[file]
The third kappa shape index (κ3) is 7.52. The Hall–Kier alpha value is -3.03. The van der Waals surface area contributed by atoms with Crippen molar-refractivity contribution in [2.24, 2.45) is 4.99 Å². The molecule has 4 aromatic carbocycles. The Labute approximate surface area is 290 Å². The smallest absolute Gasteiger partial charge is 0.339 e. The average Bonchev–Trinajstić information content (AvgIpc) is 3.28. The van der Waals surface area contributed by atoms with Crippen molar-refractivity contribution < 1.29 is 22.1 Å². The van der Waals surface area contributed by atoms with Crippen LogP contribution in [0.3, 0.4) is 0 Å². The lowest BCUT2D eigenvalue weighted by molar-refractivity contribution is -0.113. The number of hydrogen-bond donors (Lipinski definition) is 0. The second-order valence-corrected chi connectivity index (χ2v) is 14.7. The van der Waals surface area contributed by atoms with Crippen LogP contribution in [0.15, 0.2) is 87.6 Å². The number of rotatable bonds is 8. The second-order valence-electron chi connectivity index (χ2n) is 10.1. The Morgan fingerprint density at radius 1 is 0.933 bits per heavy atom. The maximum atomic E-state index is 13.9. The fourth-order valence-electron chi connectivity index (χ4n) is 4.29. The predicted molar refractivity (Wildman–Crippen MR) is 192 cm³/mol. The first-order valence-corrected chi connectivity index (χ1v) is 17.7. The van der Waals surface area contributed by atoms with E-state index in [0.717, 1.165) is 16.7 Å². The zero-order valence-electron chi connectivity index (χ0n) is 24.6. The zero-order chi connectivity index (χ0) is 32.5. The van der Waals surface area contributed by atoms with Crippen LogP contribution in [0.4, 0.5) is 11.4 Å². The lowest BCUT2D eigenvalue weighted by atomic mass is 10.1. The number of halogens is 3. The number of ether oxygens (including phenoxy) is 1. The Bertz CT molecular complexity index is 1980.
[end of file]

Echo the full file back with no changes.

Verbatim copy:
The third kappa shape index (κ3) is 7.52. The Hall–Kier alpha value is -3.03. The van der Waals surface area contributed by atoms with Crippen molar-refractivity contribution in [2.24, 2.45) is 4.99 Å². The molecule has 4 aromatic carbocycles. The Labute approximate surface area is 290 Å². The smallest absolute Gasteiger partial charge is 0.339 e. The average Bonchev–Trinajstić information content (AvgIpc) is 3.28. The van der Waals surface area contributed by atoms with Crippen molar-refractivity contribution < 1.29 is 22.1 Å². The van der Waals surface area contributed by atoms with Crippen LogP contribution in [0.3, 0.4) is 0 Å². The lowest BCUT2D eigenvalue weighted by molar-refractivity contribution is -0.113. The number of hydrogen-bond donors (Lipinski definition) is 0. The second-order valence-corrected chi connectivity index (χ2v) is 14.7. The van der Waals surface area contributed by atoms with Crippen LogP contribution in [0.15, 0.2) is 87.6 Å². The number of rotatable bonds is 8. The second-order valence-electron chi connectivity index (χ2n) is 10.1. The Morgan fingerprint density at radius 1 is 0.933 bits per heavy atom. The maximum atomic E-state index is 13.9. The fourth-order valence-electron chi connectivity index (χ4n) is 4.29. The predicted molar refractivity (Wildman–Crippen MR) is 192 cm³/mol. The first-order valence-corrected chi connectivity index (χ1v) is 17.7. The van der Waals surface area contributed by atoms with E-state index in [0.717, 1.165) is 16.7 Å². The zero-order valence-electron chi connectivity index (χ0n) is 24.6. The zero-order chi connectivity index (χ0) is 32.5. The van der Waals surface area contributed by atoms with Crippen LogP contribution in [0.4, 0.5) is 11.4 Å². The lowest BCUT2D eigenvalue weighted by atomic mass is 10.1. The number of halogens is 3. The number of ether oxygens (including phenoxy) is 1. The Bertz CT molecular complexity index is 1980.